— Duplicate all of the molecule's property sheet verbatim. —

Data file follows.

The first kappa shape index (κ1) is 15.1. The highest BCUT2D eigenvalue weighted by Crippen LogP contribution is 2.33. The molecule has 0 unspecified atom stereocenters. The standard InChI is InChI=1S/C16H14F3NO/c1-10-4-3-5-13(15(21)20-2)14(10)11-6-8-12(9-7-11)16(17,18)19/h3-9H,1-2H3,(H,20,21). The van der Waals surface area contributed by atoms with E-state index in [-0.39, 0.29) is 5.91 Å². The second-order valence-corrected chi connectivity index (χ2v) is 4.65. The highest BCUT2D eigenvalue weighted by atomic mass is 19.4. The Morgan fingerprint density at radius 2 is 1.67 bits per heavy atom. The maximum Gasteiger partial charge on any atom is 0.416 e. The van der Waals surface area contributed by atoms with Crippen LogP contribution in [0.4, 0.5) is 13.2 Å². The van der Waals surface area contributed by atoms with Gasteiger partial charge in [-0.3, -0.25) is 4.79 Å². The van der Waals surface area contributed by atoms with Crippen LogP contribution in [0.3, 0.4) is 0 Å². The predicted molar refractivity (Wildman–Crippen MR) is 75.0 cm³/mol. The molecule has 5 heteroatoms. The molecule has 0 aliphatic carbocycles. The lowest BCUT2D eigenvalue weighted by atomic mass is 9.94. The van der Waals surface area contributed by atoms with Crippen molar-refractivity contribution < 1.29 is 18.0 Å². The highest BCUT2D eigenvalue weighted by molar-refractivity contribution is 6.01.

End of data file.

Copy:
The first kappa shape index (κ1) is 15.1. The highest BCUT2D eigenvalue weighted by Crippen LogP contribution is 2.33. The molecule has 0 unspecified atom stereocenters. The standard InChI is InChI=1S/C16H14F3NO/c1-10-4-3-5-13(15(21)20-2)14(10)11-6-8-12(9-7-11)16(17,18)19/h3-9H,1-2H3,(H,20,21). The van der Waals surface area contributed by atoms with E-state index in [-0.39, 0.29) is 5.91 Å². The second-order valence-corrected chi connectivity index (χ2v) is 4.65. The highest BCUT2D eigenvalue weighted by atomic mass is 19.4. The Morgan fingerprint density at radius 2 is 1.67 bits per heavy atom. The maximum Gasteiger partial charge on any atom is 0.416 e. The van der Waals surface area contributed by atoms with Crippen LogP contribution in [0.4, 0.5) is 13.2 Å². The van der Waals surface area contributed by atoms with Gasteiger partial charge in [-0.3, -0.25) is 4.79 Å². The van der Waals surface area contributed by atoms with Crippen LogP contribution in [0.3, 0.4) is 0 Å². The predicted molar refractivity (Wildman–Crippen MR) is 75.0 cm³/mol. The molecule has 5 heteroatoms. The molecule has 0 aliphatic carbocycles. The lowest BCUT2D eigenvalue weighted by atomic mass is 9.94. The van der Waals surface area contributed by atoms with Crippen molar-refractivity contribution < 1.29 is 18.0 Å². The highest BCUT2D eigenvalue weighted by molar-refractivity contribution is 6.01.